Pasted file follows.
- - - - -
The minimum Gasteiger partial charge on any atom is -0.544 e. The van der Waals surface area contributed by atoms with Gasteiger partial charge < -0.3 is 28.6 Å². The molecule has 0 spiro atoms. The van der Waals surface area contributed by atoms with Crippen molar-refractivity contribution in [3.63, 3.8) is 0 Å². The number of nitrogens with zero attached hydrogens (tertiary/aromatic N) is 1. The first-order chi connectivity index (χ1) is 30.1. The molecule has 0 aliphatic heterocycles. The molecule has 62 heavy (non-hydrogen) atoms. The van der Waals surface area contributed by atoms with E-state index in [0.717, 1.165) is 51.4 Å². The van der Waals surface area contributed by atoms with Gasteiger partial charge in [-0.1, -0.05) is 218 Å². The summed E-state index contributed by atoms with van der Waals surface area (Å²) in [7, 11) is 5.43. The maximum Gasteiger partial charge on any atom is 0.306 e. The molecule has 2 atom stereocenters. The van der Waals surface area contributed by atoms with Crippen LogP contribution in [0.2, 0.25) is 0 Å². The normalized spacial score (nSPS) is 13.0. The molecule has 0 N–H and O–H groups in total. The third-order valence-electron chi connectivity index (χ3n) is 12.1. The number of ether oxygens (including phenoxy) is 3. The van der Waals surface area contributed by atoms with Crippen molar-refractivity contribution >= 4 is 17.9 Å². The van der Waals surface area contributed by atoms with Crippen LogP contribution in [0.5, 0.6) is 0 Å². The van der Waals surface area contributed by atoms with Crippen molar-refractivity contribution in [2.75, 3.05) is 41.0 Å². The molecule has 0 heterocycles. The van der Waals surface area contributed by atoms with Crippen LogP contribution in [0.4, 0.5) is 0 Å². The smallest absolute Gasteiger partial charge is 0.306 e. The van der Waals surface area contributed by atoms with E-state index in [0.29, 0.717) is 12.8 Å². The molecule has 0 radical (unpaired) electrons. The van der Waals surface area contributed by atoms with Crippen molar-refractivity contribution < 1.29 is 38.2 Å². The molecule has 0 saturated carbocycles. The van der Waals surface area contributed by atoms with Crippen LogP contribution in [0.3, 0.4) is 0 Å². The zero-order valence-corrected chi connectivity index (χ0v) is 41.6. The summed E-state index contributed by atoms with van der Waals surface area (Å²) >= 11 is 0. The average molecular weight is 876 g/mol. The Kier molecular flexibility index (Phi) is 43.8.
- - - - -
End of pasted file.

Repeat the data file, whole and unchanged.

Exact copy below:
The minimum Gasteiger partial charge on any atom is -0.544 e. The van der Waals surface area contributed by atoms with Gasteiger partial charge < -0.3 is 28.6 Å². The molecule has 0 spiro atoms. The van der Waals surface area contributed by atoms with Crippen molar-refractivity contribution in [3.63, 3.8) is 0 Å². The number of nitrogens with zero attached hydrogens (tertiary/aromatic N) is 1. The first-order chi connectivity index (χ1) is 30.1. The molecule has 0 aliphatic heterocycles. The molecule has 62 heavy (non-hydrogen) atoms. The van der Waals surface area contributed by atoms with E-state index in [0.717, 1.165) is 51.4 Å². The van der Waals surface area contributed by atoms with Gasteiger partial charge in [-0.1, -0.05) is 218 Å². The summed E-state index contributed by atoms with van der Waals surface area (Å²) in [7, 11) is 5.43. The maximum Gasteiger partial charge on any atom is 0.306 e. The molecule has 2 atom stereocenters. The van der Waals surface area contributed by atoms with Crippen LogP contribution in [0.2, 0.25) is 0 Å². The normalized spacial score (nSPS) is 13.0. The molecule has 0 N–H and O–H groups in total. The third-order valence-electron chi connectivity index (χ3n) is 12.1. The number of ether oxygens (including phenoxy) is 3. The van der Waals surface area contributed by atoms with Crippen molar-refractivity contribution >= 4 is 17.9 Å². The van der Waals surface area contributed by atoms with Crippen LogP contribution in [0.5, 0.6) is 0 Å². The van der Waals surface area contributed by atoms with Crippen molar-refractivity contribution in [2.75, 3.05) is 41.0 Å². The molecule has 0 heterocycles. The van der Waals surface area contributed by atoms with Crippen LogP contribution in [0.4, 0.5) is 0 Å². The smallest absolute Gasteiger partial charge is 0.306 e. The van der Waals surface area contributed by atoms with E-state index in [0.29, 0.717) is 12.8 Å². The molecule has 0 radical (unpaired) electrons. The van der Waals surface area contributed by atoms with Crippen molar-refractivity contribution < 1.29 is 38.2 Å². The molecule has 0 saturated carbocycles. The van der Waals surface area contributed by atoms with Crippen LogP contribution in [0.3, 0.4) is 0 Å². The zero-order valence-corrected chi connectivity index (χ0v) is 41.6. The summed E-state index contributed by atoms with van der Waals surface area (Å²) >= 11 is 0. The average molecular weight is 876 g/mol. The Kier molecular flexibility index (Phi) is 43.8.